The Intersection of Art and Design at Art Basel Miami The Intersection of Art and Design at Art Basel Miami

The Intersection of Art and Design at Art Basel Miami

by Jill Singer

December 21, 2012

Sou Fujimoto’s No Dog, No Life house for a Boston terrier, made from square panels of Japanese cypress and transparent acrylic board, creates storage for dogs or humans. In the background is Kazuyo Sejima’s super-fluffy papasan-style house for a Bichon Frise, which we frankly wouldn't mind having for ourselves.

We weren’t so sure about Reiser + Umemoto’s face-covering Cloud for a Chihuahua, though the architects swear by it: “[It] responds to the Chihuahua’s love of burrowing and playing ‘hide and seek.’ In the Cloud the dog is warm, protected, and secure. Furthermore, it serves as a veil that neutralizes preconceptions about the size of Chihuahuas.”

Nearby at Louis Vuitton was a delightful collection of travel accessories called Objets Nomades, though don’t let their diminutive nature fool you: Most of the prices could compete with the blue-chip artworks on view across the bay. Shown are Barber Osgerby’s solar-powered Bell Lamp ($3,350) and the Campanas’ hanging travel cabinet ($51,500).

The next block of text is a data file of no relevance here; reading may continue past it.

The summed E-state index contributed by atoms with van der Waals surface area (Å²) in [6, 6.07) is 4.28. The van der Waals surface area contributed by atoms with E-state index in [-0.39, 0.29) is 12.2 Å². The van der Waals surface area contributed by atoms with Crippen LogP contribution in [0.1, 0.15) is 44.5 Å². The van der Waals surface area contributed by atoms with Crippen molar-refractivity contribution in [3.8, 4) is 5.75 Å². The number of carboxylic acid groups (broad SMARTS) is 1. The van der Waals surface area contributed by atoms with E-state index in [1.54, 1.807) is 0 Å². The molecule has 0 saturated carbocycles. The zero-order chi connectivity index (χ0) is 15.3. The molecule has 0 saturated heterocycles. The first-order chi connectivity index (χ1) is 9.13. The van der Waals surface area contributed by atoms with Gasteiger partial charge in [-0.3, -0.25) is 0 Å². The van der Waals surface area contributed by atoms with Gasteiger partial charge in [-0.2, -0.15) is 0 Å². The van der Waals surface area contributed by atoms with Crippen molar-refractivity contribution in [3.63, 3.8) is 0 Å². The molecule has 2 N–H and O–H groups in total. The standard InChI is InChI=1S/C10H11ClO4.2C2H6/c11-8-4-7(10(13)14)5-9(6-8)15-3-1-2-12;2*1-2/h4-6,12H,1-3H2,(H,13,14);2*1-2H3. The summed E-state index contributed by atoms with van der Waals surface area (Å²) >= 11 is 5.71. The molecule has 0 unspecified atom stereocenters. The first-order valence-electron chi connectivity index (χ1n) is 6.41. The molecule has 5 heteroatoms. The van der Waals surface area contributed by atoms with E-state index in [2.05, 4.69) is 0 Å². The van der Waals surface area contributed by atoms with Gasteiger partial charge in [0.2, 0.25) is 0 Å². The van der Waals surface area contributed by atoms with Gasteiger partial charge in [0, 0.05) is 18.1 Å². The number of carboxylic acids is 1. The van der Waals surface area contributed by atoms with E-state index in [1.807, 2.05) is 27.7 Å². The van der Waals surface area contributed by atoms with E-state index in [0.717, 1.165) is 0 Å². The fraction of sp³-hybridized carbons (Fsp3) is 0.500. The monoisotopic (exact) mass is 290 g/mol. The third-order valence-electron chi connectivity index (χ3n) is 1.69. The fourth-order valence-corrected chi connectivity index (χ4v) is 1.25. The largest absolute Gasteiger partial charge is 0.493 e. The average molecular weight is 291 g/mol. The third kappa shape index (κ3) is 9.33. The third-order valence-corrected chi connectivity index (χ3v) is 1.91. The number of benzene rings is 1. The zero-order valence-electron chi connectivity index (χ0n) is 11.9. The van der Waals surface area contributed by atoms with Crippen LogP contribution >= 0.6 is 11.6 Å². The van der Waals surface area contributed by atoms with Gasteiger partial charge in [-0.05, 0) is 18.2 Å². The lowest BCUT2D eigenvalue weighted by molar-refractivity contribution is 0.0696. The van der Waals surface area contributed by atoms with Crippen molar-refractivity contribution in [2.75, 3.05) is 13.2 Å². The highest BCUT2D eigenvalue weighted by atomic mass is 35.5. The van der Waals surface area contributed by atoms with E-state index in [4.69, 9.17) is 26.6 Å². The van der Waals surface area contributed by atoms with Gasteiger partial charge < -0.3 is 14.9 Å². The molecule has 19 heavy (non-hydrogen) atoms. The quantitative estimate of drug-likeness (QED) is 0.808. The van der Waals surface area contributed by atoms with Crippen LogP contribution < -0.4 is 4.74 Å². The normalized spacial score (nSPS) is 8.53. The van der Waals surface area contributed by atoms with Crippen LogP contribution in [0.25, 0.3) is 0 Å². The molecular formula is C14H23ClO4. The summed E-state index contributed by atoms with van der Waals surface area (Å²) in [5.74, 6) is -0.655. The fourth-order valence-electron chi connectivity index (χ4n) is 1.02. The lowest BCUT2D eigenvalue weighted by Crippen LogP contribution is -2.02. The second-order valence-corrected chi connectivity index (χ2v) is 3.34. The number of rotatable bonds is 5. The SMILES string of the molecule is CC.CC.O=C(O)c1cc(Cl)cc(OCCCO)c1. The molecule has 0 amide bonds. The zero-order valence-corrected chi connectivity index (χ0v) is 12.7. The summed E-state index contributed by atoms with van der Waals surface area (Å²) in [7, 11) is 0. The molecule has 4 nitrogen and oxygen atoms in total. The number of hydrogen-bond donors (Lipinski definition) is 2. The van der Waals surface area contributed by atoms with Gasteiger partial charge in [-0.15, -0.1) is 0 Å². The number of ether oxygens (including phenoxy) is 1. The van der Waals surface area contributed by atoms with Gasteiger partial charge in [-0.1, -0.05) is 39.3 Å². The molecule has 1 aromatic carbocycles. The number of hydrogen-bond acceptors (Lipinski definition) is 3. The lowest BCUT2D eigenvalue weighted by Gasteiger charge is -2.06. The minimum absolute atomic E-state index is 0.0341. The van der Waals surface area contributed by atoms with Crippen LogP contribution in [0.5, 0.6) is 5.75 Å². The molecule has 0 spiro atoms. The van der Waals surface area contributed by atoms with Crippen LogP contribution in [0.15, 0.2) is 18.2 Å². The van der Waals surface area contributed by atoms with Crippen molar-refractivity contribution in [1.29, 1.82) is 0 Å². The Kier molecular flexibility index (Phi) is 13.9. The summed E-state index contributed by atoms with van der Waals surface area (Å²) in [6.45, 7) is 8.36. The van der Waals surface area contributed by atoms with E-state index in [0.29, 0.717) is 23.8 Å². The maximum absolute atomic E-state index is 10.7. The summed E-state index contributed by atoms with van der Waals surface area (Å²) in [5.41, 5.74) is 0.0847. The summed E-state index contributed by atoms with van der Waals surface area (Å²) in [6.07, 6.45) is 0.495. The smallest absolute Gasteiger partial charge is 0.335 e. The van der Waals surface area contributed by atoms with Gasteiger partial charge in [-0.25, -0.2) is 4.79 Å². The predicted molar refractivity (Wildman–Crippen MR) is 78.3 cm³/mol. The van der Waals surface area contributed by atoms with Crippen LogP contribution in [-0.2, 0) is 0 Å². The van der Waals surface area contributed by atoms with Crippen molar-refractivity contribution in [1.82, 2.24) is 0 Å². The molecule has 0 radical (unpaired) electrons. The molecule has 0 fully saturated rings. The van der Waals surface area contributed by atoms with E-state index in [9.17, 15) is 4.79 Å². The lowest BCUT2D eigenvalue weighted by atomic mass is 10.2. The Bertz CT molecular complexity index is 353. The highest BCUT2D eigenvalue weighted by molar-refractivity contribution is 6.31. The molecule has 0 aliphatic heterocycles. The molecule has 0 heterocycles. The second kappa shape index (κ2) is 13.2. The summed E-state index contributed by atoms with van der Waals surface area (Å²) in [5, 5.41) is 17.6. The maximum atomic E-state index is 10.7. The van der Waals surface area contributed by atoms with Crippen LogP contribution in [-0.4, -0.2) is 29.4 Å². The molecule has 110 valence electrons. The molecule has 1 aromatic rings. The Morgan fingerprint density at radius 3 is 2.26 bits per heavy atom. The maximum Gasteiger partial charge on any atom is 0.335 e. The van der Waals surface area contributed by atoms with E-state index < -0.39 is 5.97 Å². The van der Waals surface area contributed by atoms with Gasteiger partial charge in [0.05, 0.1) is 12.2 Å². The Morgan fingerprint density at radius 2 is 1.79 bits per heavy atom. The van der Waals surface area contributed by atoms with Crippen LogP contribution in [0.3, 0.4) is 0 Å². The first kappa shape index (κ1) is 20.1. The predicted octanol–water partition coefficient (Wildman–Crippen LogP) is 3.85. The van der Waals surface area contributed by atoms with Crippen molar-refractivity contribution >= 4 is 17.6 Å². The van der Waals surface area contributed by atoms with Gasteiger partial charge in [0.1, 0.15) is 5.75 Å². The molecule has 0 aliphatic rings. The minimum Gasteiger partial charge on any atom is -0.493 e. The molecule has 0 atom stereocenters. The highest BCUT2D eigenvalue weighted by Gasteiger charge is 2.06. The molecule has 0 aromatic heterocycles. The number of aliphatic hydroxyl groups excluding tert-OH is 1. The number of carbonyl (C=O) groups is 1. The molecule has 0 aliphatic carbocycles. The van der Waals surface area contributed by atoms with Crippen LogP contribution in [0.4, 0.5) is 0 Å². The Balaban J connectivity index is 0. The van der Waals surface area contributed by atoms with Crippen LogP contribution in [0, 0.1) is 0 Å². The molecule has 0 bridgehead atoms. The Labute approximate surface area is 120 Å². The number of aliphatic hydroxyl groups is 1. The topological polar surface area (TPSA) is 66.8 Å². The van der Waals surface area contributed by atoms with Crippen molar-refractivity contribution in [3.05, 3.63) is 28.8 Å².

The most surprising piece was this posh, relatively straightforward update of a stadium seat in prototype form, by Maarten Baas. The experimental furniture designer often works in flowing forms, hence Moncica's shocked assessment: “It doesn’t look like it’s melting!”

After staying in Miami for the week in a quad room with bunk beds at the new Roman & Williams–designed hipster hostel The Freehand, we were intrigued to see the airiness of Le Cabanon, a 1:1 reproduction of Le Corbusier’s one-room French seaside retreat, on view at the Cassina showroom. Let’s just say the man had a serious way with built-ins.

Faux windows replicating Le Corbu’s view.

Back at Design/Miami, everyone was talking about the Snarkitecture-designed canopy entrance (which somehow managed to stay classy, despite evoking bawdy comparisons to two kinds of gender-specific organs). We also liked these funny, ghost-like lamps by the Brooklyn-based duo on view with our old friends Claire and Sam at Volume Gallery.

Two booths down, fellow American gallerist Patrick Parrish of Mondo Cane was showing work by Sight Unseen favorites RO/LU. We’ve been coveting that bookshelf on the left since it launched, but apparently we’re about $18,000 too poor for it: It sold for $19,800 to another New York dealer with impeccable taste, Paul Johnson of Johnson Trading Gallery.

Another crazy amazing RO/LU masterwork.

Speaking of Paul Johnson, as the American emeritus at the fair, he took a break from commissioning new work and instead showed a personal collection by the late artist and design picker Robert Loughlin, who painted the same brooding figure over and over again on furniture and canvas. We’re slightly obsessed with the car seat edition of this series.

Jill Singer is the co-founder of Sight Unseen, an online magazine about process and inspiration in design and the visual arts.

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The Intersection of Art and Design at Art Basel Miami